I worked really, really hard to create an environment that celebrated reading of all kinds, and to help each kid find books that were appropriate for his or her level and that were on interesting topics for that particular kid.  I spent a lot of time and money on my classroom library, filling it with books from all genres, all levels, fiction and non-fiction, comic books, magazines, WHATEVER I thought my students would read.  And here is where the read posters come into the picture: 4th graders are heavily influenced by popular culture.  I was doing everything I could to get my students to read, and if I thought that a poster featuring a celebrity reading might help me, then that poster was absolutely going up on my classroom wall.

The thing is, though, that I didn’t want my kids to learn to read simply because I believe in the joys of reading for pleasure (I mean, I do.  But that’s another topic entirely.)  I wanted them to be readers because reading is a skill that is vitally important to the acquisition of information, and I knew that if I didn’t help them to become proficient readers, they would be cut off from so many things.  They would struggle with doing research for school, finding jobs, reading books AND finding information online, to name just a few things.

This was one of the main reasons I wanted to pursue a career as a librarian.  I’ve always known, on a theoretical level, that literacy is important, but as a teacher, I saw firsthand that students are not getting the literacy instruction they need, and that we can no longer define literacy in the traditional sense of reading and writing.  I want to help improve the literacy of students, and by this, I don’t just mean teaching them to read.  I mean showing them that knowing how to read can open up so many other avenues of information for them, from the joys of Wikipedia to using databases for scholarly research.  I also mean helping them to learn about credible sources, collaboration, crediting others for their work, and the risks that inevitably come with such expanded access to information.  Students need instruction in information literacy as much as they do traditional literacy.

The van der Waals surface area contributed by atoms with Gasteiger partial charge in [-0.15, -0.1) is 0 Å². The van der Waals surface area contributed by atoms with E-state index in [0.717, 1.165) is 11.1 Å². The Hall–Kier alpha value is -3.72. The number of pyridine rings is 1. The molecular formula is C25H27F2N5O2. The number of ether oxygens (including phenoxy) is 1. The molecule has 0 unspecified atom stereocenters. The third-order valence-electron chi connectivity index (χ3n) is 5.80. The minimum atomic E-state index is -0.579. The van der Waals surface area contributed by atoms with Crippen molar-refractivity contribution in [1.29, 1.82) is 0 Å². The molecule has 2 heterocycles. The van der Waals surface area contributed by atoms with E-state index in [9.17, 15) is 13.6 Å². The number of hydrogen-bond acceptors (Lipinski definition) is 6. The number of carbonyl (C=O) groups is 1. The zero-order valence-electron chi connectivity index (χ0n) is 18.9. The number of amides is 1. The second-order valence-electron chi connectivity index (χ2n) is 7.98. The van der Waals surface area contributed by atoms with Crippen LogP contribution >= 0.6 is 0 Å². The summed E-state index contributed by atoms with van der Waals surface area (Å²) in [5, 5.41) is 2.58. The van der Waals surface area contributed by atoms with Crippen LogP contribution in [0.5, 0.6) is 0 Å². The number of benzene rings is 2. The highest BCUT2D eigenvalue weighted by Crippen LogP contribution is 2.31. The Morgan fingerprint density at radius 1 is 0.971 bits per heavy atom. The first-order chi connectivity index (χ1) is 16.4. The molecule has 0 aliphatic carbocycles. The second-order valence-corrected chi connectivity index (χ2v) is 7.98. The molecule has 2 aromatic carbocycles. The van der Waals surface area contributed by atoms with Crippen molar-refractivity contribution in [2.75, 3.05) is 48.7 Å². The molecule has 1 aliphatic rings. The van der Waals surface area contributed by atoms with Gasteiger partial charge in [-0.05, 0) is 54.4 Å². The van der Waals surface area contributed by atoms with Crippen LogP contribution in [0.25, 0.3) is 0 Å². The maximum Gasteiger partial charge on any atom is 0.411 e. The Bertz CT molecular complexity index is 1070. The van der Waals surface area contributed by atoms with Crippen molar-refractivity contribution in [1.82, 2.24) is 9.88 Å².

So I don’t hate the READ posters; I think they can serve a purpose.  But I would agree

Our own version of a READ poster (personal photo)

that in a library, which is so much more than a place for reading, a different campaign would be appropriate.  Professor Lankes suggested ASK.  I don’t think it needs to be limited to one particular word.  I would offer INVESTIGATE, or CREATE, or COMMUNICATE, or even IMAGINE.  The point is that libraries can and should promote literacy, but literacy these days is so much more than just reading.